Monday, December 19, 2016

A Lecture by Robert Skidelsky on Keynes’s General Theory

This is a video of Robert Skidelsky’s lecture on Keynes’s General Theory, given on 10th May, 2016 at Gdańsk University of Technology, Poland:

I have a few minor points:
(1) It is important not to let Keynes’ use of the expression “animal spirits” confuse people. Austrians and libertarians seize on this point, as I pointed out long ago here. Keynes used “animal spirits” in the sense of “a spontaneous [human] urge to action rather than inaction” as relevant to the actions of business people and economic agents. But this concept isn’t the important point in Keynes’ theory of business decision-making: the point was that business people are given over to waves of pessimism and optimism, and most of their decisions about investment are subject to varying degrees of qualitative uncertainty, and the probability of future events relevant to their decision-making cannot be given an objective probability score as in a priori probabilities.

The waves of business pessimism and optimism are a very great cause of the aggregate level of investment, and hence the booms and busts in a capitalist economy.

(2) George L. S. Shackle summed up the essence of Keynes’ theory as follows:
[sc. Keynes’s] ... theory of involuntary unemployment is perfectly simple and can be expressed in a paragraph, or in a sentence. If you express it in a sentence, you simply say that enterprise is the launching of resources upon a project whose outcome you do not, and cannot, know. The business of enterprise involves investment, the investing of large amounts of resources--huge sums of money--in things whose outcome you cannot be certain of, which could perfectly well turn into a disaster or a brilliant success.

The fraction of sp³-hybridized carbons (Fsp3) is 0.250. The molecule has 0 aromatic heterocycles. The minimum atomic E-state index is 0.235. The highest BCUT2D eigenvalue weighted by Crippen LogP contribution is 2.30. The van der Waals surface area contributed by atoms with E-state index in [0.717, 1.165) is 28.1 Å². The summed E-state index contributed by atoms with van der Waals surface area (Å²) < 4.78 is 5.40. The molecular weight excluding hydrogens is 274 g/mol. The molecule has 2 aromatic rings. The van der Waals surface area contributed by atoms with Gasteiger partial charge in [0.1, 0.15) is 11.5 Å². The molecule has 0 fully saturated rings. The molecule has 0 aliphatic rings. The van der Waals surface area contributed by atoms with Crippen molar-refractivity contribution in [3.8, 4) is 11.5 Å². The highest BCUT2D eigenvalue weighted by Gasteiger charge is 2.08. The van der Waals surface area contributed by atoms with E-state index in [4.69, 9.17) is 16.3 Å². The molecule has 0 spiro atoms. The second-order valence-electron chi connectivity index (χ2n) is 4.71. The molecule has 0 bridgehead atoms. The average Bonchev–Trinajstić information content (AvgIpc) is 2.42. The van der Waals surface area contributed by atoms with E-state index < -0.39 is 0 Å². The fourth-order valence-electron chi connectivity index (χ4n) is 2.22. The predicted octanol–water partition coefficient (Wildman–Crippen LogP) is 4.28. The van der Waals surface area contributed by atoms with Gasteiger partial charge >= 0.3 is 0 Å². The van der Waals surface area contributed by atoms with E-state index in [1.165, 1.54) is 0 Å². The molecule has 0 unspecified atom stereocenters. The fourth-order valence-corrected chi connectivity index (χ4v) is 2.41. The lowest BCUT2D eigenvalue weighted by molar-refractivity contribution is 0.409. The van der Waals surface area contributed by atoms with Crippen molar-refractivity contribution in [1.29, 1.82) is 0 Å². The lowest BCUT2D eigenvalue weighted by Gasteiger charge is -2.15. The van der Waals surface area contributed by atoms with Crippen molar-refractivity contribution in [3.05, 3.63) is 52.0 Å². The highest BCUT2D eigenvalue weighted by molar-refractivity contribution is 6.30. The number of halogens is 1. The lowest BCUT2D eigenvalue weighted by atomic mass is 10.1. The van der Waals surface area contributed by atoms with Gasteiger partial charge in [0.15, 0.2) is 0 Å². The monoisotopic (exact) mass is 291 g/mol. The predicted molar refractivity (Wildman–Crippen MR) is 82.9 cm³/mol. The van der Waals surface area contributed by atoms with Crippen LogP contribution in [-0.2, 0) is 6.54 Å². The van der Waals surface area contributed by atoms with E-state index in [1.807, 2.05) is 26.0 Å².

The people who do this kind of investing are essentially gamblers and they can lose their nerve. And if they decide to withdraw from trade, they sweep their chips up from the table. If they decide it’s too risky, if their nerve gives out and they can’t bring themselves to go on investing, they cease to give employment and that is the explanation.
When business is at all unsettled--when there’s any sign at all of depression--or when there’s been a lot of investment and people have run out of ideas, or when their goods are not selling quite as fast as they have been, they no longer know what the marginal value product of an extra man is—it’s non-existent. How can you say that a certain number of men have a certain marginal productivity when you can’t know what the per unit value of the goods they would produce if you employed them would sell for?”
“An Interview with G.L.S. Shackle,” The Austrian Economics Newsletter, Spring 1983.
(3) the collapse of Keynesian theory and policy from the 1970s was the collapse of Neoclassical synthesis Keynesianism, not the heterodox Post Keynesian tradition that has been a far more accurate and realistic development of Keynes’ economic theory.

(4) An interesting point that Skidelsky makes from 1.18.14 is that Keynes’s General Theory did not use the more realistic imperfect competition model of his time (which had also been partly developed at Cambridge) but assumed competitive markets, and Keynes pointed out that all his arguments in the General Theory were fully valid in a world of competitive markets, not just in a world of imperfect competition.
Skidelsky has written some excellent introductory work on Keynes’ economics, as follows:
Skidelsky, R. J. A. 2010. Keynes: The Return of the Master (rev. and updated edn.). Penguin, London.

Skidelsky, Robert. 2011. “The Relevance of Keynes,” January 17
See also Skidelsky’s excellent three-volume biography of Keynes: